Sunday, September 22, 2013

The School Girl: A Very Short True Story

I live on the first floor. Every morning, with the first rays of sun, I open the windows and the door, enter the balcony and breathe in the fresh morning air.

At 6.15 am yesterday, when I went to the balcony to breathe the morning breeze, I witnessed an endearing sight. A little girl, of around 5-6 years of age, was walking on the road all alone. She wore a tidy school uniform, had a small school bag on her shoulders and walked in great gusto. I watched her with a nostalgic smile. It reminded me of my primary school that I absolutely loved to attend. A car passed her by all of a sudden, without even a honk, startling her. It woke up the lazing dogs on the road. They got up; one of them turned around in reflex just in front of the girl and shook itself vigorously. The girl shrank back in fear, her feet receding as she looked back for someone for help. A young man was on the road around hundred meters away from her. She was relieved and slowly began to trudge ahead making way for herself around the dogs, turning her eyes back frequently to assure that there was someone elder who was coming and would save her in case the dogs attacked.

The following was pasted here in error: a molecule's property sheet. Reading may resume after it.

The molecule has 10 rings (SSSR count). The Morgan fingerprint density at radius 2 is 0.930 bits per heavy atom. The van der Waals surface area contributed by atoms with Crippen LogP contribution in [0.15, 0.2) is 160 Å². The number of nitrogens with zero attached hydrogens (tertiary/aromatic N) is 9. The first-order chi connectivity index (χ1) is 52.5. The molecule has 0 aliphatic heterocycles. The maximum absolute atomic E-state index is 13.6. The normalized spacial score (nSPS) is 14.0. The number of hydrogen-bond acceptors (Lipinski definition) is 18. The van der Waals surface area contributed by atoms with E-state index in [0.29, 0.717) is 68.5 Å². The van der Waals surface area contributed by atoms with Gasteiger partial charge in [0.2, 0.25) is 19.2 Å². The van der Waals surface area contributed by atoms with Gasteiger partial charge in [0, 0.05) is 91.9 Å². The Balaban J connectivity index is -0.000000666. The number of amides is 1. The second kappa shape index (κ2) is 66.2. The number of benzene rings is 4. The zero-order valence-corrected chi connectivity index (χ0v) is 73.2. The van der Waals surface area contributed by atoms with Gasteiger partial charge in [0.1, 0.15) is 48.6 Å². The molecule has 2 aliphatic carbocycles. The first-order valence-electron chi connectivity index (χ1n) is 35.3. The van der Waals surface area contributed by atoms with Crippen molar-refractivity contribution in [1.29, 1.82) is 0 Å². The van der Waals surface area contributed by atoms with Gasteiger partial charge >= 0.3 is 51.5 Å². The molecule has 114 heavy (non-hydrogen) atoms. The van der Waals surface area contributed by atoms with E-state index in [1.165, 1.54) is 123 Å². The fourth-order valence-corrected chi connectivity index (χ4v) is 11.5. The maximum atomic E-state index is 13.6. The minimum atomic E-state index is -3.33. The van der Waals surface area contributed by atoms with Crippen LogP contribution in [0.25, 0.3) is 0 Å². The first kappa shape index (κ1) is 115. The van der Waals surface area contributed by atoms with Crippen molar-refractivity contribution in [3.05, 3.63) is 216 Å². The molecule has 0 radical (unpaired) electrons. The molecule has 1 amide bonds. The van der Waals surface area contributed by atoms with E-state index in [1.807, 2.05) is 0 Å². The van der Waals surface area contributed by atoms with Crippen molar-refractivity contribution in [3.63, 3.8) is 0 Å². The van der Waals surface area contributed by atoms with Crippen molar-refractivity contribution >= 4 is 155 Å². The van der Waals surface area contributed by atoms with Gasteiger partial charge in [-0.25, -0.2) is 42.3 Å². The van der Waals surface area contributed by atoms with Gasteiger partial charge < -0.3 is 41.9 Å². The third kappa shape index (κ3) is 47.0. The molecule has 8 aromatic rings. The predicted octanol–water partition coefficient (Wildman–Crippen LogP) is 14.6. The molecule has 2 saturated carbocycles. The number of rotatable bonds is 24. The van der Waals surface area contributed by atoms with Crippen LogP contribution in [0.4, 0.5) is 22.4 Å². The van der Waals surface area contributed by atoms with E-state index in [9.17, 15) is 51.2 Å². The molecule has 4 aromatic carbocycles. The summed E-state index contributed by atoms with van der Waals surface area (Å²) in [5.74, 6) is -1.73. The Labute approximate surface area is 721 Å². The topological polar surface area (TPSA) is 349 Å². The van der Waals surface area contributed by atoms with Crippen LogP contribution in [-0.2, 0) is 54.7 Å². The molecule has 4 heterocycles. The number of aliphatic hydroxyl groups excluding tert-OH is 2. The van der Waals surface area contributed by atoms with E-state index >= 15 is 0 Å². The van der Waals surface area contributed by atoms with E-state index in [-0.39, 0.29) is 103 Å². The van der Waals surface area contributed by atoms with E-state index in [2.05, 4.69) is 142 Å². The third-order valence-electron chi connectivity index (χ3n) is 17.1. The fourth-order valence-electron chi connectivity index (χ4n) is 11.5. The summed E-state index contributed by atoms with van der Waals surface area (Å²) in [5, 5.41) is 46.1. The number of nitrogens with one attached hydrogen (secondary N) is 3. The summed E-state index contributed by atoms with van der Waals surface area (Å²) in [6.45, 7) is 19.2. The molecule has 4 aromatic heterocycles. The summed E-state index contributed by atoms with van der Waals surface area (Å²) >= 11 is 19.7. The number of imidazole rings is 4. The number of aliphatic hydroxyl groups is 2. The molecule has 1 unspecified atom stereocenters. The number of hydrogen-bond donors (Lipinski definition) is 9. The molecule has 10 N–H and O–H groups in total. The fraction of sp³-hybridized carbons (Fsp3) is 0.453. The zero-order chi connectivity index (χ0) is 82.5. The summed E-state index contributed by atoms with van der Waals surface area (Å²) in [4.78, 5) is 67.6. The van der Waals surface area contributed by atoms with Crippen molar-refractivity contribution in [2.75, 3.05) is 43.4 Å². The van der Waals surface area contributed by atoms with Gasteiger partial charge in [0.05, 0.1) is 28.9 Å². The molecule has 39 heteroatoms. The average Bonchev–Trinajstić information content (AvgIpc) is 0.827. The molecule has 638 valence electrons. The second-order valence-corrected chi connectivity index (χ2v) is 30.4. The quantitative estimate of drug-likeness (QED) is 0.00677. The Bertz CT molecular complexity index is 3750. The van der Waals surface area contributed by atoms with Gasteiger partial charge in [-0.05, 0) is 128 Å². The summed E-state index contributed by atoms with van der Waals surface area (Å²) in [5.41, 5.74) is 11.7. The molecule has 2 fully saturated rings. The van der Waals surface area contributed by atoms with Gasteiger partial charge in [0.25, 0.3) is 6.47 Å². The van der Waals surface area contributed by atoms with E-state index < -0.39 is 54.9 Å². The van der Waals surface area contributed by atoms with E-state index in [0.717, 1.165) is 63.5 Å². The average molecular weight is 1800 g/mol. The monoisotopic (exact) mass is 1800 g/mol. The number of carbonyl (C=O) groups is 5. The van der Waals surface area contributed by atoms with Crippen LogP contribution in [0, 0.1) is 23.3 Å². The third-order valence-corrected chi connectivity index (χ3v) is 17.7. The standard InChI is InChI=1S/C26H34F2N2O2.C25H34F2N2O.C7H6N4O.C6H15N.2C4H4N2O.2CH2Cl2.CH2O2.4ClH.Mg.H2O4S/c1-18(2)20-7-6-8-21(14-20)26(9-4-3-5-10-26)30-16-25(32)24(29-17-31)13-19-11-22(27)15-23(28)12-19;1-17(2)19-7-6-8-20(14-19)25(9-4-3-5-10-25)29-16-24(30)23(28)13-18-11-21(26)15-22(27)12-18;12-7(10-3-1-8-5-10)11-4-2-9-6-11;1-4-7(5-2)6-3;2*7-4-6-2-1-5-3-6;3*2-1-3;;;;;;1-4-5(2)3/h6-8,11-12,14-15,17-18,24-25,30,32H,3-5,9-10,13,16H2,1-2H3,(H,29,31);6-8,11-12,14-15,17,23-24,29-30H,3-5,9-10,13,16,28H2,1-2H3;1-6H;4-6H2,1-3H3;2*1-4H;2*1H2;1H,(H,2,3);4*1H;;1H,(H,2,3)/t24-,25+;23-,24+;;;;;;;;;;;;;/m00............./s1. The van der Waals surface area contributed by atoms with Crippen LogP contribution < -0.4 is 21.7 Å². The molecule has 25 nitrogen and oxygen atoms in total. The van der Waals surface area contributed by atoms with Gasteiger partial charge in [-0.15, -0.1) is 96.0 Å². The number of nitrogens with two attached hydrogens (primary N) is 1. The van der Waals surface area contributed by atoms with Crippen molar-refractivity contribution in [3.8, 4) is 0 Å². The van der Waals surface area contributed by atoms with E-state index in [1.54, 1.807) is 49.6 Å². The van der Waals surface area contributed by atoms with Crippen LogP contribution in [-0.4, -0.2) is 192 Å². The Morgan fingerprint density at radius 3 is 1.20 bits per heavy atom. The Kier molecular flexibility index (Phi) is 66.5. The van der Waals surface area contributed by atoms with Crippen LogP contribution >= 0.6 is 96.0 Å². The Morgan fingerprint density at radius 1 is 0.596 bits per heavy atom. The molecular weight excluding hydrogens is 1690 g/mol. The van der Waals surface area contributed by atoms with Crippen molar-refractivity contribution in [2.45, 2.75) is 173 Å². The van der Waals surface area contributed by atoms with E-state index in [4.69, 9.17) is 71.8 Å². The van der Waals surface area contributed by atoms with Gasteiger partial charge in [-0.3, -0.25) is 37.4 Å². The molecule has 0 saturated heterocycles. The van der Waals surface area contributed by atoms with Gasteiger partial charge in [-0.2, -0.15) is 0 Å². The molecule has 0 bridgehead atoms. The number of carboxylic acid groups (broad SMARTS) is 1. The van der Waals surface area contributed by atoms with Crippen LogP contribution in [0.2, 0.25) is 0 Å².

At 2 pm yesterday, I went to balcony to pour water on the Tulsi plant. As I peered down the road, I saw a young school-girl, of around 13-14 years of age, walking on the road, frequently turning back with a worrisome look on her face. She was returning from school. When I looked behind her, I saw a young rough-cut lad advancing towards her with a sly smile on his face. The same bunch of stray dogs was idling on the road. As soon as she went nearer to them, she hurriedly took out her lunch box and threw crumbs of breads towards them. They huddled around her and howled in delight as they ate those crumbs. She looked back at the man who was following her; he had stopped around 100 meters from her and was pretending to talk on his mobile phone. She walked off, this time a little slowly, relieved, and the dogs marched behind her in hope and anticipation. I looked at the man. His nefarious smile had turned into a disappointed scowl. After a few minutes, he turned back after putting his Chinese phone into his pocket.

I could not resist throwing off a mug full of water at the lecher, while he was returning dejectedly. I felt happy but the happiness was short-lived. The unanswered question haunted me. When will men reclaim their positions above dogs?

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